Krugman: Everything old is new again
The good news is that Krugman doesn't expect unemployment to rise above 10%. Yay! Here's the meat of his column:
When depression economics prevails, the usual rules of economic policy no longer apply: virtue becomes vice, caution is risky and prudence is folly.
In normal times modesty and prudence in policy goals are good things. Under current conditions, however, it’s much better to err on the side of doing too much than on the side of doing too little. The risk, if the stimulus plan turns out to be more than needed, is that the economy might overheat, leading to inflation — but the Federal Reserve can always head off that threat by raising interest rates. On the other hand, if the stimulus plan is too small there’s nothing the Fed can do to make up for the shortfall. So when depression economics prevails, prudence is folly.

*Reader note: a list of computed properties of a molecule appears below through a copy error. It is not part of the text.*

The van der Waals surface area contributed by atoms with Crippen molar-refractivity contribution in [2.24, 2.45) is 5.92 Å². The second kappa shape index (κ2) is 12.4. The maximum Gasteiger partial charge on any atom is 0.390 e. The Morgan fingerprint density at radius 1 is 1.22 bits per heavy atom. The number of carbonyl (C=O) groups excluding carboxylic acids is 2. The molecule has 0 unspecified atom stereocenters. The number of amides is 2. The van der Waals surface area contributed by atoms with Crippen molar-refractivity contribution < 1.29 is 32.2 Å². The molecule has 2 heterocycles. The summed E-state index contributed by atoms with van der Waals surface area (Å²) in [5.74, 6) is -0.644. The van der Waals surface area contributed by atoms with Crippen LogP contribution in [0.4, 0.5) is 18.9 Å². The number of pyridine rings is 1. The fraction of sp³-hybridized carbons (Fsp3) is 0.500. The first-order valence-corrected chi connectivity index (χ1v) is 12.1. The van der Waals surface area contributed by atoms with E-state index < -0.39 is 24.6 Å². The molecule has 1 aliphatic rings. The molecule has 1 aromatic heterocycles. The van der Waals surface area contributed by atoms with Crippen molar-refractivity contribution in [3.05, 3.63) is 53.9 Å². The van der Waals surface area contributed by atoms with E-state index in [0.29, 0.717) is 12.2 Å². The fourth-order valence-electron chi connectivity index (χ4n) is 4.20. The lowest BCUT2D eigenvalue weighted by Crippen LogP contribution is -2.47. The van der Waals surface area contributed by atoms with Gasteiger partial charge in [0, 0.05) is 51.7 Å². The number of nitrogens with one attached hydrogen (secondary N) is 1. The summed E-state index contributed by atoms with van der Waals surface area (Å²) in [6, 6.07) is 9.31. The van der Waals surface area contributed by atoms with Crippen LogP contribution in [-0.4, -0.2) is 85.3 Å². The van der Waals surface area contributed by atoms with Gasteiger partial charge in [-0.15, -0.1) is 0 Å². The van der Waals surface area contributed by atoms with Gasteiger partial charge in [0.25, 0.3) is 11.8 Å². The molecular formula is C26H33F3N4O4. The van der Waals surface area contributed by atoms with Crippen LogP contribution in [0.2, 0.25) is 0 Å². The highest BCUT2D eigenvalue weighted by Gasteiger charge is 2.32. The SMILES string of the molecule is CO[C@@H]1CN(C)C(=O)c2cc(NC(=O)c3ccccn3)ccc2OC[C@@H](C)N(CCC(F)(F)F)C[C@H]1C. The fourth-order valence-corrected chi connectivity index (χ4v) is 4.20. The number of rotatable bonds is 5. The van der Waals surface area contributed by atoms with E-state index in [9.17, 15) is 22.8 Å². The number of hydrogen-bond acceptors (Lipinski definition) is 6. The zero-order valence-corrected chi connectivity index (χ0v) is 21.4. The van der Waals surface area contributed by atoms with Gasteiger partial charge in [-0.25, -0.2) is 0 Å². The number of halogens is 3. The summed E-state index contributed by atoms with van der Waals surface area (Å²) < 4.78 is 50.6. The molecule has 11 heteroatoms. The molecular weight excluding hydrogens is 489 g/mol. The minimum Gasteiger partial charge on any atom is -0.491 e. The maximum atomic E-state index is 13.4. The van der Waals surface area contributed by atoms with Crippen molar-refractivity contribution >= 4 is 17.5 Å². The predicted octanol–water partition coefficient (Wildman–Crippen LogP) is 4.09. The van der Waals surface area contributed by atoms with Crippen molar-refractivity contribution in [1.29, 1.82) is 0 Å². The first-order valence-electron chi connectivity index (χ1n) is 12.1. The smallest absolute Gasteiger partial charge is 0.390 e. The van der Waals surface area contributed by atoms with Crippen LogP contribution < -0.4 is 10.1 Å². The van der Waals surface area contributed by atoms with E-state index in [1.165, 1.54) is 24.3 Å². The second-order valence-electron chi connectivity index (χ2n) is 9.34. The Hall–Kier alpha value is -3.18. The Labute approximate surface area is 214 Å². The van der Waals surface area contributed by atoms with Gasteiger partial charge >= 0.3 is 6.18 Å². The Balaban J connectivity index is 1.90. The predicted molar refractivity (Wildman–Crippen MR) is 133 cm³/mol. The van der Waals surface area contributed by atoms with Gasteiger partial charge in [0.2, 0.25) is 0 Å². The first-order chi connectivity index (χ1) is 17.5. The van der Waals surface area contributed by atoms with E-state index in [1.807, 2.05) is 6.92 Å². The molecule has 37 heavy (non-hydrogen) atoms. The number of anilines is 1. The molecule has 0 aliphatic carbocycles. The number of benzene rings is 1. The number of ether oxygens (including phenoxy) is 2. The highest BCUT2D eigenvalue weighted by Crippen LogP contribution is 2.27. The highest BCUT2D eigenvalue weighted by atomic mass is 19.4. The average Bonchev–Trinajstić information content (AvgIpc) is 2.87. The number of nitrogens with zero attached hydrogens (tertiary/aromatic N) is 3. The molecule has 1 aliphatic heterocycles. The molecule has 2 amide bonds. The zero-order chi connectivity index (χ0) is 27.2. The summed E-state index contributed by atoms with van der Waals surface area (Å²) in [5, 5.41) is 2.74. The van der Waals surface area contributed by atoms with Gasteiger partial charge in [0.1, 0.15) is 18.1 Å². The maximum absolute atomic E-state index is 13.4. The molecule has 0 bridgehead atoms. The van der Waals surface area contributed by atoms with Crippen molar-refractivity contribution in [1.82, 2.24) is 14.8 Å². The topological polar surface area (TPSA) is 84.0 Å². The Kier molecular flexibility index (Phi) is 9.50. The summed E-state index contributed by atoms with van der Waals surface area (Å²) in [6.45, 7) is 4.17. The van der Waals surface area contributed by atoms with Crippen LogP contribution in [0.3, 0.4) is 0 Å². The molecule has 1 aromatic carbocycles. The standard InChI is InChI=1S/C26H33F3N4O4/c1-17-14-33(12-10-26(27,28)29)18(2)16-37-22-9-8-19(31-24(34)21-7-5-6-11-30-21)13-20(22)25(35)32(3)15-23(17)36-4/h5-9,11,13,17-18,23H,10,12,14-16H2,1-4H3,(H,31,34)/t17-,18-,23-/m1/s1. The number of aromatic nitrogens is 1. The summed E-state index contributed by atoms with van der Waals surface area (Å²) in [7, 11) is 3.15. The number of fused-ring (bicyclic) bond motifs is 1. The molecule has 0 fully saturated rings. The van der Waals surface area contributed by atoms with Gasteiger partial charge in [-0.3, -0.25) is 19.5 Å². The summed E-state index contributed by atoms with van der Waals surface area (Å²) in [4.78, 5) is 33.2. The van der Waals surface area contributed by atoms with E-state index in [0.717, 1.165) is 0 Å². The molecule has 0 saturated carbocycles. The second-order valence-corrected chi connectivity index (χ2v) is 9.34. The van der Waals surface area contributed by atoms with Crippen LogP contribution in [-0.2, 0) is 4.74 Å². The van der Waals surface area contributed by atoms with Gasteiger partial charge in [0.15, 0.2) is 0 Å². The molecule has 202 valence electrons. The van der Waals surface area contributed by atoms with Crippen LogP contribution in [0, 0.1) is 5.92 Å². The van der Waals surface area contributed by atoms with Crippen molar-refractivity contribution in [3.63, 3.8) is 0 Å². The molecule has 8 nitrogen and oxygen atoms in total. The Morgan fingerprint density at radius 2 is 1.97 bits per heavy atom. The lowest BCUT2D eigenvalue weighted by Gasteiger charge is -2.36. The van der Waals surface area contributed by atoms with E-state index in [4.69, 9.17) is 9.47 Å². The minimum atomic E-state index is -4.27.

What does all this say about economic policy in the near future? The Obama administration will almost certainly take office in the face of an economy looking even worse than it does now. Indeed, Goldman Sachs predicts that the unemployment rate, currently at 6.5 percent, will reach 8.5 percent by the end of next year.
All indications are that the new administration will offer a major stimulus package. My own back-of-the-envelope calculations say that the package should be huge, on the order of $600 billion.
So the question becomes, will the Obama people dare to propose something on that scale?
Well, we can certainly hope so.
Somehow, though, I'm not sure how what Krugman is saying, and Obama's "visionary minimalism" match up. We'll have to wait and see.
NOTE If they're pushing Hillary for State, that means they don't want her anywhere near either health care or HOLC. That's bad for me, and people like me.